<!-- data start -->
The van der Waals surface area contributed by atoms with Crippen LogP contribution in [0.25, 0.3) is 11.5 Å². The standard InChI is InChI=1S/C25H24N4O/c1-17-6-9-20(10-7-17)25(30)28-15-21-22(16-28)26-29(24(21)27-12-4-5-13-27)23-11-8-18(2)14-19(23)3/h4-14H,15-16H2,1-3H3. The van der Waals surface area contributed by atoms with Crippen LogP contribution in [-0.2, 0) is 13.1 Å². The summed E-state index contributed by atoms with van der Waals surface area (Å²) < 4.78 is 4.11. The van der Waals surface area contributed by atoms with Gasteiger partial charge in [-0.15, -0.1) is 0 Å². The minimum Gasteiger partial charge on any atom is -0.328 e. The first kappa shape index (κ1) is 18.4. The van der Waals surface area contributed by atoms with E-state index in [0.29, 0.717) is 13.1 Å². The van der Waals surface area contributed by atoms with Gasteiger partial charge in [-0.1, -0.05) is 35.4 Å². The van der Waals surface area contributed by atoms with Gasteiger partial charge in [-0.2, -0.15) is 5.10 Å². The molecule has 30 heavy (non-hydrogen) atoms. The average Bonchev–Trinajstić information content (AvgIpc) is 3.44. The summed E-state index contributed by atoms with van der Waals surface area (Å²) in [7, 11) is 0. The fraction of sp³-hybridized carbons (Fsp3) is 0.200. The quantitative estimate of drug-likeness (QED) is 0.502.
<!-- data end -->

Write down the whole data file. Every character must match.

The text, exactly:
The van der Waals surface area contributed by atoms with Crippen LogP contribution in [0.25, 0.3) is 11.5 Å². The standard InChI is InChI=1S/C25H24N4O/c1-17-6-9-20(10-7-17)25(30)28-15-21-22(16-28)26-29(24(21)27-12-4-5-13-27)23-11-8-18(2)14-19(23)3/h4-14H,15-16H2,1-3H3. The van der Waals surface area contributed by atoms with Crippen LogP contribution in [-0.2, 0) is 13.1 Å². The summed E-state index contributed by atoms with van der Waals surface area (Å²) < 4.78 is 4.11. The van der Waals surface area contributed by atoms with Gasteiger partial charge in [-0.15, -0.1) is 0 Å². The minimum Gasteiger partial charge on any atom is -0.328 e. The first kappa shape index (κ1) is 18.4. The van der Waals surface area contributed by atoms with E-state index in [0.29, 0.717) is 13.1 Å². The van der Waals surface area contributed by atoms with Gasteiger partial charge in [-0.1, -0.05) is 35.4 Å². The van der Waals surface area contributed by atoms with Gasteiger partial charge in [-0.2, -0.15) is 5.10 Å². The molecule has 30 heavy (non-hydrogen) atoms. The average Bonchev–Trinajstić information content (AvgIpc) is 3.44. The summed E-state index contributed by atoms with van der Waals surface area (Å²) in [7, 11) is 0. The fraction of sp³-hybridized carbons (Fsp3) is 0.200. The quantitative estimate of drug-likeness (QED) is 0.502.